A story is told in images.
You can do it with words, you can do it with pictures, or you can do it with both.
For those interested in doing it just with pictures, there are two books in print right now on woodcut novels and wordless books that are absolute must-reads. First, for an overall sampler and history of the form, get David Beronä‘s Wordless Books: The Original Graphic Novels. Beronä is the Library Director of the Lamson Library at Plymouth State University, and he’s been researching woodcut novels and wordless books for twenty years.
Beronä begins with the granddaddy of it all and my personal favorite, woodcut artist Frans Masereel, and points out three major elements that were in the air when Masereel started to create his works:
1) the revival of the woodcut, mostly thanks to the German Expressionists
2) silent cinema, and a “public already familiar with black-and-white pictures that told a story”
3) newspaper cartoons
Beronä goes on to trace the development of the form, including some of my other favorites: the woodcut novels of Lynd Ward (whose name spelled backwards is “draw”) and Otto Nuckel, Milt Gross’s cartoon novel He Done Her Wrong, and Istvan Szegedi Szuts’ ink + brush piece My War.
In the book’s introduction, the the fantastic cartoonist and scratchboard genius Peter Kuper mentions the biblical story of the Tower of Babel and locates wordless woodcut stories as part of humanity’s ongoing quest to use images and symbols to “sidestep our language barriers and create…stories that can be universally understood.”
“Looking for similarities among these artists you find that many share a contrasting use of black and white, dark and light, with a dash of yin and yang. Most also share a connection through choice of materials. From wood engraving to leadcut to linoleum printing, these artists have chosen a medium with a process beyond the immediacy achieved of putting pen to paper. There is a unique quality to these print images that is arresting and iconic. It’s as thought the art were announcing a rally and needed to be read as easily on a lamp post as seen in a book.”
It’s no coincidence that Otto Neurath turned to woodcut artist Gerd Arntz to create the symbols for his celebrated Isotype system of pictorial communication. There’s something in the stark black and white of woodcut and ink and brush that leads to that iconic quality…
…which brings us to the second book and perfect companion to Wordless Books, Graphic Witness: Four Wordless Graphic Novels, which collects in their entirety Frans Masereel’s The Passion of a Man, Lynd Ward’s Wild Pilgrimage, Giacomo Patri’s White Collar, and Laurence Hyde’s Southern Cross. The book was edited by woodcut artist and printmaker George A. Walker. From Walker’s introduction:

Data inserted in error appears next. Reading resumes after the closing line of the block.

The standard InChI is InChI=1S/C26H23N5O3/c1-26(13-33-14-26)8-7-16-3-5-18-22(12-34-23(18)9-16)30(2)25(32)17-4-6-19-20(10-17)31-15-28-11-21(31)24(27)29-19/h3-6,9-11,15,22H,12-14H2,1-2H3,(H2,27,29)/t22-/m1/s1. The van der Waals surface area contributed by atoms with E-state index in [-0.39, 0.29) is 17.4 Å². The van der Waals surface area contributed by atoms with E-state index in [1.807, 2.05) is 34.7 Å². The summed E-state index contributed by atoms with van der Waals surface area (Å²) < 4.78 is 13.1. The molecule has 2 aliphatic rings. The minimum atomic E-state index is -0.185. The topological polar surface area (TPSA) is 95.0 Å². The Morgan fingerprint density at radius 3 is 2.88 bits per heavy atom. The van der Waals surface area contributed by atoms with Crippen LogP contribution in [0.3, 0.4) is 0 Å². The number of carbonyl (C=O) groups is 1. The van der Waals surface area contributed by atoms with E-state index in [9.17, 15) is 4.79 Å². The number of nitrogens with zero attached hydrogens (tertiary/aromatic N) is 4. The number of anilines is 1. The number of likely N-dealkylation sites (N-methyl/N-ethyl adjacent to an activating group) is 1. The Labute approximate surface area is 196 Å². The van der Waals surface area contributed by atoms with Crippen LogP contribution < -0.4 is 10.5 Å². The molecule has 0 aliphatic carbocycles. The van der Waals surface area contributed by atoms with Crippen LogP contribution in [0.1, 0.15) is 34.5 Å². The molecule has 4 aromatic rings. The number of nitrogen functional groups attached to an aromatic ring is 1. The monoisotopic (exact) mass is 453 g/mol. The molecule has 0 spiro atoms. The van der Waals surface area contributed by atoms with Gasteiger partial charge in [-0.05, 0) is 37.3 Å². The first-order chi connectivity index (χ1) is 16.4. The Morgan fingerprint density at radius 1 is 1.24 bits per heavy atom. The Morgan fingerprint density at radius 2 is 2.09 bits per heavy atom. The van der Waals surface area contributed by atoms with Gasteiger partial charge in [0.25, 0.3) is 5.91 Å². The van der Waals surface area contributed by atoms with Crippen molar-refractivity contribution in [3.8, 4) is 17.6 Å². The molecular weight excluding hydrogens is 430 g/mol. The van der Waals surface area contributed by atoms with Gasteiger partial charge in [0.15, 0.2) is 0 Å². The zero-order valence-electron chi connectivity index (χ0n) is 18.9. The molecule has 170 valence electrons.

As a woodcut artist, I’ve always been attracted to black-and-white art. I think it has something to do with the rich contrasts. I love a deep rich black that you can stare into, forever. The effect is like our colorful world torn down to its base so that we can read the unerlying message. The truth is always easier to take in black and white. Typography is always more legible in black and white, so why would we be surprised to find the readability of artworks enhanced by those contrasts? Remove the grays and hues, reduce the image to lines and solid blacks, and open up the whites. You have a thing of beauty and simplicity.
Another way to understand our attraction to black and white is through the science of how we see. The human eye consists of rods and cones that process the reflected light of our world. These signals are then translated into color and form for processing by our brain. The rods, which are sensitive only to black and white, are the first components activated in a baby’s eyes. That’s why infants readily respond to high-contrast black-and-white images. We are hardwired to appreciate black-and-white artwork.
In addition to the great service of publishing these complete works together, the introduction to the book gives a history and overview of relief printmaking techniques (see this MOMA infographic, “What Is A Print?“), focusing on the tools used to create the images:
As anyone who’s familiar with my comics and illustration work should know, I owe a great debt to this form and these artists, and I can’t wait to finish this book of words, so I can get back to making stories out of pictures again! (For those who haven’t seen my previous feeble attempts, see: “Birdseed,” “After the War,” and my abandoned graphic novel, “A Terrible Calamity At Sea!“).
And for those interested in digging further into this subject, check out my Amazon Listmania! List for Wordless Graphic Novels + Comics.
David Berona says
Thanks for your kind words about my book. Seems like you have as much enthusiasm for the wordless book as I do. So much power behind the pictures in these wordless books that I never tire of looking at them again and again.